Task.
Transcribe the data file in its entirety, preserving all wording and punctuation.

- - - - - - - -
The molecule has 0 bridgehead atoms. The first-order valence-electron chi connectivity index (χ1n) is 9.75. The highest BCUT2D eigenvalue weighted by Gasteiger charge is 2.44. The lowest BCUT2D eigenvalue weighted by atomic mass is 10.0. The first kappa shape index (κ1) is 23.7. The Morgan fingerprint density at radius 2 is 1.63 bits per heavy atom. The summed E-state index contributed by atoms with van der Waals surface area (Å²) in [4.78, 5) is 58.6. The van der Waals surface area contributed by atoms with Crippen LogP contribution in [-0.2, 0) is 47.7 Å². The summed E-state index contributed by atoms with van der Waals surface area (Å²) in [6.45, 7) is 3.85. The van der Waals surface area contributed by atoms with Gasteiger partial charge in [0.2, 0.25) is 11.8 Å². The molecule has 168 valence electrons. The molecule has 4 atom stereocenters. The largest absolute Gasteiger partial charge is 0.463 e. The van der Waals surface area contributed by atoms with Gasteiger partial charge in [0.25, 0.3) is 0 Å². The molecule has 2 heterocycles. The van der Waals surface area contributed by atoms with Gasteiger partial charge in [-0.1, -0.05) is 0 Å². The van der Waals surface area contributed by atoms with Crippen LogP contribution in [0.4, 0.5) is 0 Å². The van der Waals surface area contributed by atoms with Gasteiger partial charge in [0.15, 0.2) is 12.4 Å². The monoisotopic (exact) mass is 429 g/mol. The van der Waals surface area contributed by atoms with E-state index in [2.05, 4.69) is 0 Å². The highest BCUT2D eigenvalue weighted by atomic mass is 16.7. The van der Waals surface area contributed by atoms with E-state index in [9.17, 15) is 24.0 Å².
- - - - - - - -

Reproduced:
The molecule has 0 bridgehead atoms. The first-order valence-electron chi connectivity index (χ1n) is 9.75. The highest BCUT2D eigenvalue weighted by Gasteiger charge is 2.44. The lowest BCUT2D eigenvalue weighted by atomic mass is 10.0. The first kappa shape index (κ1) is 23.7. The Morgan fingerprint density at radius 2 is 1.63 bits per heavy atom. The summed E-state index contributed by atoms with van der Waals surface area (Å²) in [4.78, 5) is 58.6. The van der Waals surface area contributed by atoms with Crippen LogP contribution in [-0.2, 0) is 47.7 Å². The summed E-state index contributed by atoms with van der Waals surface area (Å²) in [6.45, 7) is 3.85. The van der Waals surface area contributed by atoms with Gasteiger partial charge in [0.2, 0.25) is 11.8 Å². The molecule has 168 valence electrons. The molecule has 4 atom stereocenters. The largest absolute Gasteiger partial charge is 0.463 e. The van der Waals surface area contributed by atoms with Gasteiger partial charge in [0.25, 0.3) is 0 Å². The molecule has 2 heterocycles. The van der Waals surface area contributed by atoms with Gasteiger partial charge in [-0.1, -0.05) is 0 Å². The van der Waals surface area contributed by atoms with Crippen LogP contribution in [0.4, 0.5) is 0 Å². The van der Waals surface area contributed by atoms with Gasteiger partial charge in [0.15, 0.2) is 12.4 Å². The monoisotopic (exact) mass is 429 g/mol. The van der Waals surface area contributed by atoms with E-state index in [2.05, 4.69) is 0 Å². The highest BCUT2D eigenvalue weighted by atomic mass is 16.7. The van der Waals surface area contributed by atoms with E-state index in [9.17, 15) is 24.0 Å².